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First Gulf War 30 years ago.

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  • First Gulf War 30 years ago.

    I cannot believe it is 30 years since Ken, Chris, and I were all cleaning and packing our kit, having been tipped off by Ken's father (one of the officers) that there was a high chance the unit would be off to somewhere hot and sandy in the event of mass casualties. In the meantime, the ITU I was working in was close to Heathrow and again was receiving information on the treatment of NBC casualties and the two unused bedspaces/storerooms were getting emptied out and cleaned up. Meanwhile at night, we were sitting up looking at the bombing in Iraq in realtime, and I was wondering about friends and colleagues from Ireland who had been working for Parc Hospitals in Iraq.

    'He died who loved to live,' they'll say,
    'Unselfishly so we might have today!'
    Like hell! He fought because he had to fight;
    He died that's all. It was his unlucky night.
    http://www.salamanderoasis.org/poems...nnis/luck.html

  • #2
    I found these online and they are really, really, really well done for anyone with interest





    To close with and kill the enemy in all weather conditions, night and day and over any terrain

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    • #3
      Of course, we are still dealing with some of the political fallout from that action.
      It was quite a show of force and a chance for NATO to test their Cold War tactics in a live fire ex. Many costly lessons were learnt, such as the usefulness of smart missiles, and at the same time the pointlessness of low level ground attack aircraft, and the unnecessary cost in men and materials, for limited results.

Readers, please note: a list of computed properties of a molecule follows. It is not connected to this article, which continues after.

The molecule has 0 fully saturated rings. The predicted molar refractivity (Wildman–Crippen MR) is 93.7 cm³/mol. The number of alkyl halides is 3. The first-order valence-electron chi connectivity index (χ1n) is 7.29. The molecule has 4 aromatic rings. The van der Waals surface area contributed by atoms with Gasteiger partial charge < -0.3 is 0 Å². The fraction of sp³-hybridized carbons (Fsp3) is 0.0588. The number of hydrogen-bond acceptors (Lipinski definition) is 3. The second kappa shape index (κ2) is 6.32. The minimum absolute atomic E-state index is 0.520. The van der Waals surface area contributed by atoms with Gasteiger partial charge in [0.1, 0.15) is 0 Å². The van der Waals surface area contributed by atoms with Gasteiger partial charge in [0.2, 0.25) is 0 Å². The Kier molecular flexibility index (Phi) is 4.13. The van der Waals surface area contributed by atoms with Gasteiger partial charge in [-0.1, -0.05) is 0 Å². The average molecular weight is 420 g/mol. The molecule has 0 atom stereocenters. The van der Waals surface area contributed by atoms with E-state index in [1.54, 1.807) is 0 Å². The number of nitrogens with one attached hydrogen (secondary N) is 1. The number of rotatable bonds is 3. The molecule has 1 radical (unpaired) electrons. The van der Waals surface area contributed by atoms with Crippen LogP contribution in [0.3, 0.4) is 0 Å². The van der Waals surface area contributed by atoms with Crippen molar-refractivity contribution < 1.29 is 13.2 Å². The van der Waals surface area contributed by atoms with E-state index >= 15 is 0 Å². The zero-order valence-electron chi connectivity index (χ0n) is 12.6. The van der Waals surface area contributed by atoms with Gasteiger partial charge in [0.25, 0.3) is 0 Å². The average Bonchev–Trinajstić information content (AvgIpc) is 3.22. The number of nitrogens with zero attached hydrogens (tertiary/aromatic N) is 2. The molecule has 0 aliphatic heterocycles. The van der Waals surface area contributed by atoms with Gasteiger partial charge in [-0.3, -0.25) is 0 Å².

German 1: Private Schnutz, I have bad news for you.
      German 2: Private? I am a general!
      German 1: That is the bad news.

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      • #4
        In hindsight it also showed the benefits of having clear mission goals and an exit strategy.
        To close with and kill the enemy in all weather conditions, night and day and over any terrain

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        • #5
          Originally posted by na grohmiti View Post
          Of course, we are still dealing with some of the political fallout from that action.
          It was quite a show of force and a chance for NATO to test their Cold War tactics in a live fire ex. Many costly lessons were learnt, such as the usefulness of smart missiles, and at the same time the pointlessness of low level ground attack aircraft, and the unnecessary cost in men and materials, for limited results.
          I would hazard a guess that more Coalition troops were killed in friend fire incidents and accidents that were lost in actual combat.
          Covid 19 is not over ....it's still very real..Hand Hygiene, Social Distancing and Masks.. keep safe

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